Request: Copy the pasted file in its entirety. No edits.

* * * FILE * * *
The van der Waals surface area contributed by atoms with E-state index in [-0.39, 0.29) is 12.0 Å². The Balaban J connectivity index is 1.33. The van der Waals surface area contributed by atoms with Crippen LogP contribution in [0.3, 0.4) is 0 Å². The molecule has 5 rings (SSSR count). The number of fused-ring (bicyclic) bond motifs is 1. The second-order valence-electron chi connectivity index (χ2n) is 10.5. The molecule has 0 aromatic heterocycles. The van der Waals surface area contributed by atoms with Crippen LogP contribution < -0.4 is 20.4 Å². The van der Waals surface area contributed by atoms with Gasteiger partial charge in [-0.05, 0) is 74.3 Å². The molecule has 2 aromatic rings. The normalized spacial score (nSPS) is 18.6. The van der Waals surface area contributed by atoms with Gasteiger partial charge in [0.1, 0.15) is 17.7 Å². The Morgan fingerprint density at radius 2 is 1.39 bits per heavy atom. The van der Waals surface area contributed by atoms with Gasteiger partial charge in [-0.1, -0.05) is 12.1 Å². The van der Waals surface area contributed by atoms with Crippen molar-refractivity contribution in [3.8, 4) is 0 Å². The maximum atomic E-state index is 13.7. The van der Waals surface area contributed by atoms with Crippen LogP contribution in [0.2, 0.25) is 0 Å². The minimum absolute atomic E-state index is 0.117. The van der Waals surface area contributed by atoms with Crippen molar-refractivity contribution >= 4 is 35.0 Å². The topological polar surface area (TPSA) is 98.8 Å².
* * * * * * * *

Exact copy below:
The van der Waals surface area contributed by atoms with E-state index in [-0.39, 0.29) is 12.0 Å². The Balaban J connectivity index is 1.33. The van der Waals surface area contributed by atoms with Crippen LogP contribution in [0.3, 0.4) is 0 Å². The molecule has 5 rings (SSSR count). The number of fused-ring (bicyclic) bond motifs is 1. The second-order valence-electron chi connectivity index (χ2n) is 10.5. The molecule has 0 aromatic heterocycles. The van der Waals surface area contributed by atoms with Crippen LogP contribution < -0.4 is 20.4 Å². The van der Waals surface area contributed by atoms with Gasteiger partial charge in [-0.05, 0) is 74.3 Å². The molecule has 2 aromatic rings. The normalized spacial score (nSPS) is 18.6. The van der Waals surface area contributed by atoms with Gasteiger partial charge in [0.1, 0.15) is 17.7 Å². The Morgan fingerprint density at radius 2 is 1.39 bits per heavy atom. The van der Waals surface area contributed by atoms with Gasteiger partial charge in [-0.1, -0.05) is 12.1 Å². The van der Waals surface area contributed by atoms with Crippen molar-refractivity contribution in [3.8, 4) is 0 Å². The maximum atomic E-state index is 13.7. The van der Waals surface area contributed by atoms with Crippen LogP contribution in [0.2, 0.25) is 0 Å². The minimum absolute atomic E-state index is 0.117. The van der Waals surface area contributed by atoms with Crippen molar-refractivity contribution >= 4 is 35.0 Å². The topological polar surface area (TPSA) is 98.8 Å².